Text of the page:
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Applied and environmental microbiology

Modulation of responses of Vibrio parahaemolyticus O3:K6 to pH and temperature stresses by growth at different salt concentrations.


PMID 20472729

Abstract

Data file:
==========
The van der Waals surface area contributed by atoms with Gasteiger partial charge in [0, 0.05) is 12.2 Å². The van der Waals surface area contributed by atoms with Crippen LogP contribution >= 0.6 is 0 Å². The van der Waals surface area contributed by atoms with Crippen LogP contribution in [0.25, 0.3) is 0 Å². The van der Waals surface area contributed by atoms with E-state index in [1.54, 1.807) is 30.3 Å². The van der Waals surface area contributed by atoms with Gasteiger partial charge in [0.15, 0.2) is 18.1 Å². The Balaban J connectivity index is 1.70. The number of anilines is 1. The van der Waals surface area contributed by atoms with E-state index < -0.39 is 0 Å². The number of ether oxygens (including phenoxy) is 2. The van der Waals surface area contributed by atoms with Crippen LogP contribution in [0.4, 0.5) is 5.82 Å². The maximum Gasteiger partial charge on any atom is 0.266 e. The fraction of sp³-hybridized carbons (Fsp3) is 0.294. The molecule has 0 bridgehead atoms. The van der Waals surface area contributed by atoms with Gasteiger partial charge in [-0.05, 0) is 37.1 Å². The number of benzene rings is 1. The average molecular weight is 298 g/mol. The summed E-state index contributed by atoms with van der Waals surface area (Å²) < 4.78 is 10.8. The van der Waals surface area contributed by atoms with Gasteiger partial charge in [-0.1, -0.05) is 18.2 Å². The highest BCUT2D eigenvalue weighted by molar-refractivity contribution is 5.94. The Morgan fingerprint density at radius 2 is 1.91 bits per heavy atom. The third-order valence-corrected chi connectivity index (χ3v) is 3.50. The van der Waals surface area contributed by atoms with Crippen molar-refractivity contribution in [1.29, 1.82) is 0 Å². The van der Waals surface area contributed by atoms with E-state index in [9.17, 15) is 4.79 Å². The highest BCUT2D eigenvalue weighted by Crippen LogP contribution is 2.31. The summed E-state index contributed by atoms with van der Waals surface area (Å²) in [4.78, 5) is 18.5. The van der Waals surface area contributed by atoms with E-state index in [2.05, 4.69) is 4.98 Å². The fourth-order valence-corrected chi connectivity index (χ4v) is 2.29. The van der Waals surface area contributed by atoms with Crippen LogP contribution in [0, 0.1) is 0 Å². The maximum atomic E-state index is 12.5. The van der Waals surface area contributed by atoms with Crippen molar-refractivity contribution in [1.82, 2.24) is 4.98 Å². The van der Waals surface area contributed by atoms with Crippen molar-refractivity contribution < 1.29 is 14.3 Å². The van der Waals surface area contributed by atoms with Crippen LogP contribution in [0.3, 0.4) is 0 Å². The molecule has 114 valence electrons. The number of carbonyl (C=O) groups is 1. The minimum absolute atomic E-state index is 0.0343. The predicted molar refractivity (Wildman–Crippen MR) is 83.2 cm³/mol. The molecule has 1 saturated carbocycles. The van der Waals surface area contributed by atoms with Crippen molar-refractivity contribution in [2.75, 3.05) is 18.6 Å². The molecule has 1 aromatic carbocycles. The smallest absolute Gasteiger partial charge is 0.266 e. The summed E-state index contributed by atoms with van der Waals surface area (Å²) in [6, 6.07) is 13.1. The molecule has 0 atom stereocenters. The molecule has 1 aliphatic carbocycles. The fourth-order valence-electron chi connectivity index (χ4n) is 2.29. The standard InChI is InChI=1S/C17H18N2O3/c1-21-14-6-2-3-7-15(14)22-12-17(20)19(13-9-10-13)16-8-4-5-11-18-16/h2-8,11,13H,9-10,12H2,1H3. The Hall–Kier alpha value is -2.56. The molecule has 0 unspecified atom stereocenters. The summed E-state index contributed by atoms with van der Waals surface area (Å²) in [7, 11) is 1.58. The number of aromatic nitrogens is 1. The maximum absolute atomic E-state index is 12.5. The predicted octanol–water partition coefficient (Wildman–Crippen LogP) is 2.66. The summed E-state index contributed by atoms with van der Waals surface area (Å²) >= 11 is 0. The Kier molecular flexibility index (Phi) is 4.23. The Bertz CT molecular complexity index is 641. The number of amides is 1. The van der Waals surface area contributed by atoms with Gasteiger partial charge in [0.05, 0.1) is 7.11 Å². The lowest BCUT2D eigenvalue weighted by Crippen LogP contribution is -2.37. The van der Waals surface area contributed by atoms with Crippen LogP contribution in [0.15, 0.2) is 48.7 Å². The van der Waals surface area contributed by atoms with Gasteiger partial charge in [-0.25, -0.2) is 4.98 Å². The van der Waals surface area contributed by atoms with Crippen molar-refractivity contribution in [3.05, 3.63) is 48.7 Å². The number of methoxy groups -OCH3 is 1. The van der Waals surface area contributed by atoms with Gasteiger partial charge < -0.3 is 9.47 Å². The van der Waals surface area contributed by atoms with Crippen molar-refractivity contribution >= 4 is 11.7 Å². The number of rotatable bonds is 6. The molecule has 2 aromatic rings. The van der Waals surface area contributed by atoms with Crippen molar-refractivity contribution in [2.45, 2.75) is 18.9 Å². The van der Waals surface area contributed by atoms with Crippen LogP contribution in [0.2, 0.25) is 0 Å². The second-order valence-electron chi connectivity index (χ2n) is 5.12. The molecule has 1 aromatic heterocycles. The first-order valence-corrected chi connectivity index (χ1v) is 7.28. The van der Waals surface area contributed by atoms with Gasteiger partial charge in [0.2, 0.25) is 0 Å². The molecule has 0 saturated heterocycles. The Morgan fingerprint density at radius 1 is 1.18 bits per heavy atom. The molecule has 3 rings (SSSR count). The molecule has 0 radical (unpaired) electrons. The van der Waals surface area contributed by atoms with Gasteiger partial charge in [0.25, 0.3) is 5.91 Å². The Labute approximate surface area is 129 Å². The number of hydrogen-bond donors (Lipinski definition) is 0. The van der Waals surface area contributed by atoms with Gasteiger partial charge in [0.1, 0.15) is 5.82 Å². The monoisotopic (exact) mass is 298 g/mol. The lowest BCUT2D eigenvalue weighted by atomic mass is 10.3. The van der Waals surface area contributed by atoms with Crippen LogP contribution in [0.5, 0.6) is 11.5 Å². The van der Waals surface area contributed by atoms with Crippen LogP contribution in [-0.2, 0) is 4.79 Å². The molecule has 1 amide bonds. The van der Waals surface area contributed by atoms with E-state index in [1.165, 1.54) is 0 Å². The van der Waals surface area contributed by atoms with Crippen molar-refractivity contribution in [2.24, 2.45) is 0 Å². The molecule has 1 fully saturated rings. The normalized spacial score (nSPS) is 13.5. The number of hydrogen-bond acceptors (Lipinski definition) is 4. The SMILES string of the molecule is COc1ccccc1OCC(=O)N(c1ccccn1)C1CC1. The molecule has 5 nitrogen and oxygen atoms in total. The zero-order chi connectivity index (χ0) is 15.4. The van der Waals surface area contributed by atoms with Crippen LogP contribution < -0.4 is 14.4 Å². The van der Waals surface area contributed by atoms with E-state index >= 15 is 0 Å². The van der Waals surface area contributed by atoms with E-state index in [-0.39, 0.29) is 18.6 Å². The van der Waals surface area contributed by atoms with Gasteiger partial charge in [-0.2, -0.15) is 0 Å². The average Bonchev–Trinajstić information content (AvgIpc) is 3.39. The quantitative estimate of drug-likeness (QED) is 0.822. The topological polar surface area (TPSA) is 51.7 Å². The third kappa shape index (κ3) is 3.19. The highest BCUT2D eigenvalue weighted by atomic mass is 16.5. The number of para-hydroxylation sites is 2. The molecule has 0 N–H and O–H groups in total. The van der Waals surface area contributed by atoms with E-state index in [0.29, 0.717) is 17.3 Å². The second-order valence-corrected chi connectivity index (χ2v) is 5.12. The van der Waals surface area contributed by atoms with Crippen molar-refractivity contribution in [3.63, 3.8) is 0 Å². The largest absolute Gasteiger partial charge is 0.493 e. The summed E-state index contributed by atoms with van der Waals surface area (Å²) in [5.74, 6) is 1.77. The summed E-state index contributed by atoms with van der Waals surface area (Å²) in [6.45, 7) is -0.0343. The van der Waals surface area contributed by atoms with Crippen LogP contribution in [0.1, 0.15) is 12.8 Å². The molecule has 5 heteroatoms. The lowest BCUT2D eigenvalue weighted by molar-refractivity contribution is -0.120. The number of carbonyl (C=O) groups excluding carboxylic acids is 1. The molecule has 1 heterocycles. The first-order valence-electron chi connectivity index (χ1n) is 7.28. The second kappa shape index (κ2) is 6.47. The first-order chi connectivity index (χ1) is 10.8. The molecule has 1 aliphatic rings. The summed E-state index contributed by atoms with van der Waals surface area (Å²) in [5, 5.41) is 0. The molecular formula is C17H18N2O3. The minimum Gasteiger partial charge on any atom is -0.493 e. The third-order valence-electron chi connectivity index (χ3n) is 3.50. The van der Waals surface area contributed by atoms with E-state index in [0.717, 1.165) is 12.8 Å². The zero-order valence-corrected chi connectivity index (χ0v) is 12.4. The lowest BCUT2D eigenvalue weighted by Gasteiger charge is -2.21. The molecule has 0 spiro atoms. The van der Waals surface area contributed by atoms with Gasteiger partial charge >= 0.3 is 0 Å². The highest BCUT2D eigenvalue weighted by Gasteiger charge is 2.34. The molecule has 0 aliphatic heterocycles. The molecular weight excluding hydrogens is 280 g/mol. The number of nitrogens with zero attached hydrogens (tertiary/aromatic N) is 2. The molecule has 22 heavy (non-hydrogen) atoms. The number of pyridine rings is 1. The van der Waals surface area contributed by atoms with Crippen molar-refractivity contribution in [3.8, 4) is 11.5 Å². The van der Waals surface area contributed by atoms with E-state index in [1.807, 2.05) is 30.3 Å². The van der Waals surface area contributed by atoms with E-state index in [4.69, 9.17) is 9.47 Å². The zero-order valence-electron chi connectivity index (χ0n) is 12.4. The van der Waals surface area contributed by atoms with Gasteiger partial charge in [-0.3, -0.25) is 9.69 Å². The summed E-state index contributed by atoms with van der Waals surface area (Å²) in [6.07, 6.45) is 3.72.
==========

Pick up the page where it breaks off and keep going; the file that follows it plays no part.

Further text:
Vibrio parahaemolyticus inhabits marine, brackish, and estuarine waters worldwide, where fluctuations in salinity pose a constant challenge to the osmotic stress response of the organism. Vibrio parahaemolyticus is a moderate halophile, having an absolute requirement for salt for survival, and is capable of growth at 1 to 9% NaCl. It is the leading cause of seafood-related bacterial gastroenteritis in the United States and much of Asia. We determined whether growth in differing NaCl concentrations alters the susceptibility of V. parahaemolyticus O3:K6 to other environmental stresses. Vibrio parahaemolyticus was grown at a 1% or 3% NaCl concentration, and the growth and survival of the organism were examined under acid or temperature stress conditions. Growth of V. parahaemolyticus in 3% NaCl versus that in 1% NaCl increased survival under both inorganic (HCl) and organic (acetic acid) acid conditions. In addition, at 42 degrees C and -20 degrees C, 1% NaCl had a detrimental effect on growth. The expression of lysine decarboxylase (encoded by cadA), the organism's main acid stress response system, was induced by both NaCl and acid conditions. To begin to address the mechanism of regulation of the stress response, we constructed a knockout mutation in rpoS, which encodes the alternative stress sigma factor, and in toxRS, a two-component regulator common to many Vibrio species. Both mutant strains had significantly reduced survival under acid stress conditions. The effect of V. parahaemolyticus growth in 1% or 3% NaCl was examined using a cytotoxicity assay, and we found that V. parahaemolyticus grown in 1% NaCl was significantly more toxic than that grown in 3% NaCl.

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